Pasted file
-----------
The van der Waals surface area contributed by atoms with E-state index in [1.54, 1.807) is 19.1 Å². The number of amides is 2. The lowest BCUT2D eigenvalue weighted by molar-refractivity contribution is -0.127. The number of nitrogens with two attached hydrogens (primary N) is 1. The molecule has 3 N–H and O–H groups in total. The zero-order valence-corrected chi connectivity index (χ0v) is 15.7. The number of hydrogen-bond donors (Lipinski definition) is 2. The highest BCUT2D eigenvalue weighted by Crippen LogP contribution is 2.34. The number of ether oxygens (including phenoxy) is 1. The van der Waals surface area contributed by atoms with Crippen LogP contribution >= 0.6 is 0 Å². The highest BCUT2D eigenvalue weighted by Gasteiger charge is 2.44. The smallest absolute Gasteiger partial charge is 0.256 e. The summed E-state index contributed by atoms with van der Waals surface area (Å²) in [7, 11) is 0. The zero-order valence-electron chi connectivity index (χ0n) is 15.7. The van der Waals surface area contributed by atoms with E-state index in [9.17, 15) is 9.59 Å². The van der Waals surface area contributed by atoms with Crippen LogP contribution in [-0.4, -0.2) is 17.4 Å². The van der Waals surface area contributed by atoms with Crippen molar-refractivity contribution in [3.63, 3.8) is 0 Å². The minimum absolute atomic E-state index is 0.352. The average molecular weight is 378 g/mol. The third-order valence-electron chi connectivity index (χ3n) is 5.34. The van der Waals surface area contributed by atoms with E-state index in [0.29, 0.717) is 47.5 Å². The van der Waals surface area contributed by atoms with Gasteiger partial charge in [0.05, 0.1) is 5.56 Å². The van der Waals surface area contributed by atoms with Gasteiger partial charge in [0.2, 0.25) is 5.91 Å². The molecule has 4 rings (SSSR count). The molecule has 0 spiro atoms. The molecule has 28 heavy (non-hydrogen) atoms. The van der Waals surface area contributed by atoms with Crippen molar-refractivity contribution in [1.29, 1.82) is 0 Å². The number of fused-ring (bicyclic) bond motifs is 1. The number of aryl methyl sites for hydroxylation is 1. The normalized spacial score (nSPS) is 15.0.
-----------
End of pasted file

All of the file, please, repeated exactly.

The van der Waals surface area contributed by atoms with E-state index in [1.54, 1.807) is 19.1 Å². The number of amides is 2. The lowest BCUT2D eigenvalue weighted by molar-refractivity contribution is -0.127. The number of nitrogens with two attached hydrogens (primary N) is 1. The molecule has 3 N–H and O–H groups in total. The zero-order valence-corrected chi connectivity index (χ0v) is 15.7. The number of hydrogen-bond donors (Lipinski definition) is 2. The highest BCUT2D eigenvalue weighted by Crippen LogP contribution is 2.34. The number of ether oxygens (including phenoxy) is 1. The van der Waals surface area contributed by atoms with Crippen LogP contribution >= 0.6 is 0 Å². The highest BCUT2D eigenvalue weighted by Gasteiger charge is 2.44. The smallest absolute Gasteiger partial charge is 0.256 e. The summed E-state index contributed by atoms with van der Waals surface area (Å²) in [7, 11) is 0. The zero-order valence-electron chi connectivity index (χ0n) is 15.7. The van der Waals surface area contributed by atoms with E-state index in [9.17, 15) is 9.59 Å². The van der Waals surface area contributed by atoms with Crippen LogP contribution in [-0.4, -0.2) is 17.4 Å². The van der Waals surface area contributed by atoms with Crippen molar-refractivity contribution in [3.63, 3.8) is 0 Å². The minimum absolute atomic E-state index is 0.352. The average molecular weight is 378 g/mol. The third-order valence-electron chi connectivity index (χ3n) is 5.34. The van der Waals surface area contributed by atoms with E-state index in [0.29, 0.717) is 47.5 Å². The van der Waals surface area contributed by atoms with Gasteiger partial charge in [0.05, 0.1) is 5.56 Å². The van der Waals surface area contributed by atoms with Gasteiger partial charge in [0.2, 0.25) is 5.91 Å². The molecule has 4 rings (SSSR count). The molecule has 0 spiro atoms. The molecule has 28 heavy (non-hydrogen) atoms. The van der Waals surface area contributed by atoms with Crippen molar-refractivity contribution in [1.29, 1.82) is 0 Å². The number of fused-ring (bicyclic) bond motifs is 1. The number of aryl methyl sites for hydroxylation is 1. The normalized spacial score (nSPS) is 15.0.